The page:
Bangor – St Deiniol’s Cathedral


   Originally on the site of Bangor Cathedral, around 530, it was monastery founded by Saint Deiniol. It obtained the status of the cathedral in 546, when Deiniol was appointed a bishop of Gwynedd by Saint David. In 634 and again in 1073 the monastery and church was plundered during the invasions of sea pirates.
Burned and robbed by the Vikings, the cathedral was rebuilt around 1130, thanks to the efforts of King of Gwynedd, Gruffudd ap Cynan and the bishop of St Davids. In 1211, the cathedral suffered once more, this time during the invasion of Gwynedd by King John’s troops. During the reconstruction, initiated around 1220 by prince Llywelyn Fawr (Llywelyn the Great), significant transformations were made and, at the same time, the cathedral was enlarged. The next destruction was brought by Edward I’s invasion of Gwynedd in 1282, after which, during renovation, the arms of the transept were rebuilt. Work on the nave lasted until the late 14th century. A thorough reconstruction of the cathedral was carried out at the beginning of the 16th century by Bishop Skevington. Until 1532, the western tower was erected and the nave was rebuilt. The completed church then served the Welsh-speaking inhabitants of Bangor.
   The great church restoration program was carried out by George Gilbert Scott in 1868–1870, and continued by his son, Jan Oldrid Scott in 1879–1880. It was planned at that time to build a tall central tower with a spire, but due to weak walls, cracks appearing and lack of funds, it was left as a low, unfinished structure. It was not until 1966–1967 that the tower was completed and a pyramidal top was placed on it.


   The cathedral from the 12th century was built in the Romanesque style with one nave and a chancel ending in the east with a semicircular apse. The apses were also located at the eastern walls of the transept, which gave the whole plan the form of a Latin cross.
   The reconstruction of the church from the first half of the 13th century resulted in the extension of the chancel and at the same time the removal of the apse, which was replaced with a straight closure. The silhouette of the church was also enlarged at the end of the 13th century by a new transept, thanks to which the whole structure retained the shape of a Latin cross, despite the later enlargement of the nave, which obtained the form of a three-aisle basilica. The new transept was not very symmetrical, as its southern arm was slightly longer than the northern one.
   At the end of the Middle Ages, in the first half of the 16th century, the church was given the form of a six-bay basilica by adding aisles, lower than the older central nave, reinforced from the outside with buttresses (unusually the arrangement of the pillars did not correspond to the arrangement of the buttresses). A bell tower on the west side was also built at that time. It was erected on a square plan, three-story, with an entrance portal on the west side, two corner, diagonal buttresses and a crowning in the form of a decorative battlement.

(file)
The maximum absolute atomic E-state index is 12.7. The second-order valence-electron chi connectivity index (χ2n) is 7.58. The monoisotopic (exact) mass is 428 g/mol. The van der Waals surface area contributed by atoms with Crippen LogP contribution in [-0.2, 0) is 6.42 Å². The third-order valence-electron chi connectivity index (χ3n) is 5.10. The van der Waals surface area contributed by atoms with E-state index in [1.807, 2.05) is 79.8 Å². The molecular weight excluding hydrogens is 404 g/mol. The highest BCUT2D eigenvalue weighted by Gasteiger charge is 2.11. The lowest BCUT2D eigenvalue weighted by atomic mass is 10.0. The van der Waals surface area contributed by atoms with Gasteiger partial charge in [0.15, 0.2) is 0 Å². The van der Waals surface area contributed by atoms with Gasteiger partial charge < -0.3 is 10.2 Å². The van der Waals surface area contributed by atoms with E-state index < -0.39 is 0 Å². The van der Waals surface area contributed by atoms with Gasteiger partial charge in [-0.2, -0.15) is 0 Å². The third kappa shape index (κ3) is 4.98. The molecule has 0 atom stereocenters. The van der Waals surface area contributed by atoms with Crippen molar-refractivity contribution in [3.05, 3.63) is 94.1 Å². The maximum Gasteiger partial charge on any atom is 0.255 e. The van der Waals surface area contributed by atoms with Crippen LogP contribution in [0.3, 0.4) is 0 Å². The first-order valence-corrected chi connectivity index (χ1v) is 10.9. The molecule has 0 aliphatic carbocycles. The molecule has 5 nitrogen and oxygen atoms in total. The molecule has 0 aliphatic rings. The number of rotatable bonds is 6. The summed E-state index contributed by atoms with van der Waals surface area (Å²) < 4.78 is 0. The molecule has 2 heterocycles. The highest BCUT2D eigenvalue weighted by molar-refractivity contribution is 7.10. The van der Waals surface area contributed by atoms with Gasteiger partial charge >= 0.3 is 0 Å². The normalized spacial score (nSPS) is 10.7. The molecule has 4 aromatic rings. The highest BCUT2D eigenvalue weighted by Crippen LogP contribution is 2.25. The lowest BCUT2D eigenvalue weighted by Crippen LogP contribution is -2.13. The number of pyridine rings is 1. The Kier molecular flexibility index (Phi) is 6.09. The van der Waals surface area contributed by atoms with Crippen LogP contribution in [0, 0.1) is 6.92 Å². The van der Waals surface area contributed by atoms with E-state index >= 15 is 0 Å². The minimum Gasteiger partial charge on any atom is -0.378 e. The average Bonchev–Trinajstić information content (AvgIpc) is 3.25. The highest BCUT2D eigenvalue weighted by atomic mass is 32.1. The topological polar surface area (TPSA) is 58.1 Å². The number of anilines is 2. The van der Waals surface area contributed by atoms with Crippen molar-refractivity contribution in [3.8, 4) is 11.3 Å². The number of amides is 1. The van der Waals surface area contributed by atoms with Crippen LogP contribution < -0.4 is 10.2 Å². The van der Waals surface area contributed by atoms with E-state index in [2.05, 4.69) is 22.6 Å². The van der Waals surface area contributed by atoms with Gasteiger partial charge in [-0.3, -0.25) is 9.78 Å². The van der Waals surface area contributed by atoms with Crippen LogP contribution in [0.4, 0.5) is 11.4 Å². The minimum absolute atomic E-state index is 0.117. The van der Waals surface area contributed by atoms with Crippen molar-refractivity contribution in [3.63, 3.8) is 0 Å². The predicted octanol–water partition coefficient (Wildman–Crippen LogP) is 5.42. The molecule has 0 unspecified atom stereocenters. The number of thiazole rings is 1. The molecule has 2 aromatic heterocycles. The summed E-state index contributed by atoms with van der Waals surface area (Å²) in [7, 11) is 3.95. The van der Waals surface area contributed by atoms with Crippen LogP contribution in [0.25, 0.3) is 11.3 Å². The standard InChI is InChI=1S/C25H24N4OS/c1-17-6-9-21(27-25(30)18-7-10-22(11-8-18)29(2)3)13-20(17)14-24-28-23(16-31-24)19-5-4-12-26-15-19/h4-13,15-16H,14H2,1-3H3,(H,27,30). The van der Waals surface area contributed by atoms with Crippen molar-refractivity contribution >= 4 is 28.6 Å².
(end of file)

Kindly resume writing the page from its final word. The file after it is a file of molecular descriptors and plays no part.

Inside, no part of the cathedral was vaulted, the whole was covered with a wooden roof truss. Six bays in the nave were separated by polygonal pillars, between which slightly pointed, moulded arcades spread. Above them, the ogival windows of the clerestory were pierced, divided by mullions into three lights. Slightly larger windows with sharper arches and three-light tracery illuminated the side aisles. The largest windows with rich traceries decorated the gable walls of the transept and the eastern wall of the chancel, where the window was filled with two rows of openings closed with quinquefoils and similar, but smaller traceries in the upper, pointed part of window.

Current state

   The oldest preserved fragments of the building come from the 11th century, but they are basically limited to the part of the southern wall of the choir with a bricked up semicircular window and a pilaster strip. The remaining walls of the chancel date back to the 13th century, except for the upper parts and the eastern window, rebuilt at the turn of the 15th and 16th centuries. The present transept mostly dates from the 13th century, the central nave from the 14th century, and the west tower and aisles are a late-medieval from the 16th century. The chapter house and the sacristy on the northern side of the chancel were built only before 1721, and the tower at the crossing of the naves is also an early modern addition.

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Salter M., Abbeys, priories and cathedrals od Wales, Malvern 2012.

Wooding J., Yates N., A Guide to the churches and chapels of Wales, Cardiff 2011.
Website, Bangor Cathedral.